October 3, 7pm
This is a free event open to the public.
Reserve your spot at tickets.phxart.org
About the poets:
Sara Sams is a poet, essayist, and translator from Oak Ridge, Tennessee. She currently works as an instructor for Arizona State University’s College of Interdisciplinary Humanities & Communications, where she provides faculty support for the Superstition Review. She is a graduate of Davidson College (B.A.) and Arizona State University (M.F.A.), and has received teaching fellowships from the Ministry of Education of Spain and the National University of Singapore. – Saraesams.com
Charles Simic is perhaps our most disquieting muse. There are few poets writing in America today who share his lavish appetite for the bizarre, his inexhaustible repertoire of indelible characters and gestures. -The Harvard Review on Charles Simic. Excerpt taken from Poets.org.
Presented with the University of Arizona Poetry Center. Sponsored by the Virginia G. Piper Center for Creative Writing, the Creative Writing Program at Arizona State University, the Literary and Prologue Society of the Southwest, Superstition Review, and the Angela and Leonard Singer Endowment for Performing Arts.
Right image credit: Beowulf Sheehan, from Poets.org
Today we are excited to announce that our former art editor, Sean O’Day, was recently interviewed by Voyage Phoenix. In the interview, Sean, who goes by the artist name Zanereti, walks us through his unique story and talks about the challenges artists face today. Read the interview here.
Meet Your Literary Community
Meet your literary community at the Open Air Market at the Phoenix Public Market Saturday, October 6, 2018 from 8:00 a.m to 12:00 p.m.
Featuring the Virginia G. Piper Center for Creative Writing, Wasted Ink Zine Distro, Cardboard House Press, PC Rising, Superstition Review, Hayden’s Ferry Review, Lux Undergraduate Creative Review, Normal Noise and more.
Additional space will be provided for local authors and other literary organizations and groups to engage with the community. If you’re interested in participating, learn more by visiting our website at http://piper.asu.edu/events/meet-your-community.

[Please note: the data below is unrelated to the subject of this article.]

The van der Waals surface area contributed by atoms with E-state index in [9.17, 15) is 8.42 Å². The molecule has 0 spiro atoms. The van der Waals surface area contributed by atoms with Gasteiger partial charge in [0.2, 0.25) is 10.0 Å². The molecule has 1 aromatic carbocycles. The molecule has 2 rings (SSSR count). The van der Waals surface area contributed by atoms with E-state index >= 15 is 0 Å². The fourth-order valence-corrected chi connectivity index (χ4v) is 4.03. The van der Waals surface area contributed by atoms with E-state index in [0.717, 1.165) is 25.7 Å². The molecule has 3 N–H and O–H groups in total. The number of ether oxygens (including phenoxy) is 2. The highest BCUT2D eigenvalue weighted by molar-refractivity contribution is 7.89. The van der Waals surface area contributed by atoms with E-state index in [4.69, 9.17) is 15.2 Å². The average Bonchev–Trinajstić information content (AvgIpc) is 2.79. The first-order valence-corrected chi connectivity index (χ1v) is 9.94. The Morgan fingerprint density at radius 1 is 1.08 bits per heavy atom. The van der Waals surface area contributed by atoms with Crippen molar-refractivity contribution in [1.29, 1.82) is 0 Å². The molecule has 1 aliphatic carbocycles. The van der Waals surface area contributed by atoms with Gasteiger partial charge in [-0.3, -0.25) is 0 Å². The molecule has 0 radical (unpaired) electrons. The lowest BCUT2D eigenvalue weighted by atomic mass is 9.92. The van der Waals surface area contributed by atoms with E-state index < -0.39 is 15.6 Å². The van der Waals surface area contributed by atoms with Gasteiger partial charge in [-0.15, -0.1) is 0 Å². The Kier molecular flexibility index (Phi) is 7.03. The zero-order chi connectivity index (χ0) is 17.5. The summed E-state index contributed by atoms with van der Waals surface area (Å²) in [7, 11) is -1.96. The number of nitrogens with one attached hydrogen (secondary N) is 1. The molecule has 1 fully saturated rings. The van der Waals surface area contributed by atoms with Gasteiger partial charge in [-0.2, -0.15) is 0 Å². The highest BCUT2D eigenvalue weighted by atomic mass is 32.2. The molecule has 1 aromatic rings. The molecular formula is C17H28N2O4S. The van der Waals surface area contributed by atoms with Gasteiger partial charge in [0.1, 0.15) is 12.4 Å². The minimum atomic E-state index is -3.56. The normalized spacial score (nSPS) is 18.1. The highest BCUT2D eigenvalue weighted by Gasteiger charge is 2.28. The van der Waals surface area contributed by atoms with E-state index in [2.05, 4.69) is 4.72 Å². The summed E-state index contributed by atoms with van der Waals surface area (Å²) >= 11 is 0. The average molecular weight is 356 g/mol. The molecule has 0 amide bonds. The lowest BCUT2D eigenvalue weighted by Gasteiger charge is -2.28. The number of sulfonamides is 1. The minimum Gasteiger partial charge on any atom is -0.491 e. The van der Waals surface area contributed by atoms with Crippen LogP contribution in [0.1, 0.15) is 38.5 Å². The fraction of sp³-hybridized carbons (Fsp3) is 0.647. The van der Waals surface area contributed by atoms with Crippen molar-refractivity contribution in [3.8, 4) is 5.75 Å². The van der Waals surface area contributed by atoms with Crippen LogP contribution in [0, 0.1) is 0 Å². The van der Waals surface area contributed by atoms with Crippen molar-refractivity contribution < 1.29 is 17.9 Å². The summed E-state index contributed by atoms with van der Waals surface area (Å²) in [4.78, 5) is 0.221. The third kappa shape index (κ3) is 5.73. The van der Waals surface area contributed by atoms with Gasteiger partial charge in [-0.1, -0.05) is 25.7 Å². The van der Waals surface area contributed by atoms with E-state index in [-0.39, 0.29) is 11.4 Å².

More information about activities and programs will be announced soon.
Today we are pleased to feature author John Clayton as our Authors Talk series contributor. In the podcast, John discusses the subjectivity of memory and the dynamic nature of family as seen in his short story, “Memory Loss.” “Memory Loss” describes the journey of a son to understand the truth of his own experience in the midst of family members attempting to “rewrite the narrative” of their own history. Thus the question is, as John states: “Who is truly distorting the past? Whose memory has gotten ‘lost?'”
John notes that we “don’t remember our lives by means of a clear, objective lens,” and that everything in our lives is seen through the prism of our own subjectivity. He states that “observation is filtered by memory, and memory is always distorted.” However, he concludes by saying that, when authors make the choice to share these distorted and sometimes-painful memories, the memories are “given shape, sweetened, and made tender. The author stands apart from them, and the pain is temporarily assuaged.”
You can read John’s story, “Memory Loss,” in Issue 21 of Superstition Review.
It is with a heavy heart that we here at Superstition Review would like to remember Adrian C. Louis, who passed away September 11, 2018. Louis was a two time contributor with us and we’d like to express our most heartfelt condolences to his loved ones. It was an honor to read and share his remarkable work. Here is Louis’ poem “Brother Bear,” which was published in our first issue.
Date: September 20
Location: Jarrod’s Coffee, Tea & Gallery, 154 W Main St., AZ, 85201
Event Description: Join us in September for an all-open mic poetry evening! Bring friends and work you’ve had under construction that needs to be performed! We’ll do rounds from each poet — no strict limit. See you there!